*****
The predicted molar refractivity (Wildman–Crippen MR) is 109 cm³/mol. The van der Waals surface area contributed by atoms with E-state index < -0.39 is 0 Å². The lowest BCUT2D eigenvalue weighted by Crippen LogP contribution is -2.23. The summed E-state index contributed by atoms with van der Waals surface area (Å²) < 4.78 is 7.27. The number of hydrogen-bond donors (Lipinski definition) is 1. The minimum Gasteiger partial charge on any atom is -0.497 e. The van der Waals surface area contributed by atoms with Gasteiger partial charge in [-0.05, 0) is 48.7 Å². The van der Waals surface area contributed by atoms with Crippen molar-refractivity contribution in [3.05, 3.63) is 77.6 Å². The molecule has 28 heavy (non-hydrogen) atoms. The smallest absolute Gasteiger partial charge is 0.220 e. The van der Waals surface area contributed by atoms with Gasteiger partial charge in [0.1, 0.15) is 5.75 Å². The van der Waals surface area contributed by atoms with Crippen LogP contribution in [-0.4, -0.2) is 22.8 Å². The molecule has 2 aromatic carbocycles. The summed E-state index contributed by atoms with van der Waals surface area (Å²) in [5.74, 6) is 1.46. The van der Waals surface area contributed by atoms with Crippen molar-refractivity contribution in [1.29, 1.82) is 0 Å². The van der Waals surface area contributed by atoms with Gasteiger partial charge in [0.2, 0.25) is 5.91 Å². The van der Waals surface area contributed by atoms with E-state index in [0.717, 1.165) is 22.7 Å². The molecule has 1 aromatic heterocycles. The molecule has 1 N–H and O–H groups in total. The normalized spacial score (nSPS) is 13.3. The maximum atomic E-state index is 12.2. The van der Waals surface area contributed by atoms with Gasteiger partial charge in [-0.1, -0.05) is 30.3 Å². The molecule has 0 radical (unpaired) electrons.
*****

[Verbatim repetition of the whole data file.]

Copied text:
The predicted molar refractivity (Wildman–Crippen MR) is 109 cm³/mol. The van der Waals surface area contributed by atoms with E-state index < -0.39 is 0 Å². The lowest BCUT2D eigenvalue weighted by Crippen LogP contribution is -2.23. The summed E-state index contributed by atoms with van der Waals surface area (Å²) < 4.78 is 7.27. The number of hydrogen-bond donors (Lipinski definition) is 1. The minimum Gasteiger partial charge on any atom is -0.497 e. The van der Waals surface area contributed by atoms with Gasteiger partial charge in [-0.05, 0) is 48.7 Å². The van der Waals surface area contributed by atoms with Crippen molar-refractivity contribution in [3.05, 3.63) is 77.6 Å². The molecule has 28 heavy (non-hydrogen) atoms. The smallest absolute Gasteiger partial charge is 0.220 e. The van der Waals surface area contributed by atoms with Gasteiger partial charge in [0.1, 0.15) is 5.75 Å². The van der Waals surface area contributed by atoms with Crippen LogP contribution in [-0.4, -0.2) is 22.8 Å². The molecule has 2 aromatic carbocycles. The summed E-state index contributed by atoms with van der Waals surface area (Å²) in [5.74, 6) is 1.46. The van der Waals surface area contributed by atoms with Crippen molar-refractivity contribution in [1.29, 1.82) is 0 Å². The van der Waals surface area contributed by atoms with Gasteiger partial charge in [0.2, 0.25) is 5.91 Å². The van der Waals surface area contributed by atoms with E-state index in [0.717, 1.165) is 22.7 Å². The molecule has 1 aromatic heterocycles. The molecule has 1 N–H and O–H groups in total. The normalized spacial score (nSPS) is 13.3. The maximum atomic E-state index is 12.2. The van der Waals surface area contributed by atoms with Gasteiger partial charge in [-0.1, -0.05) is 30.3 Å². The molecule has 0 radical (unpaired) electrons.